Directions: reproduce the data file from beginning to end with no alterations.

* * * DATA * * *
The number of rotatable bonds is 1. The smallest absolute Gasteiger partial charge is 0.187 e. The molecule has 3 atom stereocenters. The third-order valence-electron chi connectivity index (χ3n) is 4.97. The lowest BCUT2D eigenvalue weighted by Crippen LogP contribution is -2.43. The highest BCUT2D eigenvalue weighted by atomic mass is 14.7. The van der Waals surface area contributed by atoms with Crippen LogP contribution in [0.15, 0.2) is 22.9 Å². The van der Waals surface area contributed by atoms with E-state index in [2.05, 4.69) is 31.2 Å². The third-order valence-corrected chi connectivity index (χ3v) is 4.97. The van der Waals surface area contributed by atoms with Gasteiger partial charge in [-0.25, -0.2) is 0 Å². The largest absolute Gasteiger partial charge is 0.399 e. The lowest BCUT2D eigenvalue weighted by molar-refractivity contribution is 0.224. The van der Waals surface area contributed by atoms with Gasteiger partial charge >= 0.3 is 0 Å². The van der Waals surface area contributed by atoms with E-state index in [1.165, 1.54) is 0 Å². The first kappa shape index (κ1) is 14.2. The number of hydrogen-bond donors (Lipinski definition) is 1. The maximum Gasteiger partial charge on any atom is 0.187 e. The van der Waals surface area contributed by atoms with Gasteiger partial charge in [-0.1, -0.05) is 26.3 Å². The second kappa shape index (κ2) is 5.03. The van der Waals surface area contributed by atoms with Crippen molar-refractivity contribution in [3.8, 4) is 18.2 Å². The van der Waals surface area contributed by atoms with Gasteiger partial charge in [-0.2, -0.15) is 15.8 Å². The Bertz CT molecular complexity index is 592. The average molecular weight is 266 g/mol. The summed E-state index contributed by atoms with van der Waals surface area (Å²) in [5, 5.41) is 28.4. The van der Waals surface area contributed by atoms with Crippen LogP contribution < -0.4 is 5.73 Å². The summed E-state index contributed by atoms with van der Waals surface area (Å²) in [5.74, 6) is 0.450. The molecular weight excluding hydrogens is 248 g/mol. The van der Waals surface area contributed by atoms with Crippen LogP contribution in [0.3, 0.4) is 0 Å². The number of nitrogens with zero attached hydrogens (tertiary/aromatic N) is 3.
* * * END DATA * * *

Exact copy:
The number of rotatable bonds is 1. The smallest absolute Gasteiger partial charge is 0.187 e. The molecule has 3 atom stereocenters. The third-order valence-electron chi connectivity index (χ3n) is 4.97. The lowest BCUT2D eigenvalue weighted by Crippen LogP contribution is -2.43. The highest BCUT2D eigenvalue weighted by atomic mass is 14.7. The van der Waals surface area contributed by atoms with Crippen LogP contribution in [0.15, 0.2) is 22.9 Å². The van der Waals surface area contributed by atoms with E-state index in [2.05, 4.69) is 31.2 Å². The third-order valence-corrected chi connectivity index (χ3v) is 4.97. The van der Waals surface area contributed by atoms with Gasteiger partial charge in [-0.25, -0.2) is 0 Å². The largest absolute Gasteiger partial charge is 0.399 e. The lowest BCUT2D eigenvalue weighted by molar-refractivity contribution is 0.224. The van der Waals surface area contributed by atoms with Gasteiger partial charge >= 0.3 is 0 Å². The van der Waals surface area contributed by atoms with E-state index in [1.165, 1.54) is 0 Å². The first kappa shape index (κ1) is 14.2. The number of hydrogen-bond donors (Lipinski definition) is 1. The maximum Gasteiger partial charge on any atom is 0.187 e. The van der Waals surface area contributed by atoms with Gasteiger partial charge in [-0.1, -0.05) is 26.3 Å². The second kappa shape index (κ2) is 5.03. The van der Waals surface area contributed by atoms with Crippen molar-refractivity contribution in [3.8, 4) is 18.2 Å². The van der Waals surface area contributed by atoms with Gasteiger partial charge in [-0.2, -0.15) is 15.8 Å². The Bertz CT molecular complexity index is 592. The average molecular weight is 266 g/mol. The summed E-state index contributed by atoms with van der Waals surface area (Å²) in [5, 5.41) is 28.4. The van der Waals surface area contributed by atoms with Crippen LogP contribution < -0.4 is 5.73 Å². The summed E-state index contributed by atoms with van der Waals surface area (Å²) in [5.74, 6) is 0.450. The molecular weight excluding hydrogens is 248 g/mol. The van der Waals surface area contributed by atoms with Crippen LogP contribution in [0.3, 0.4) is 0 Å². The number of nitrogens with zero attached hydrogens (tertiary/aromatic N) is 3.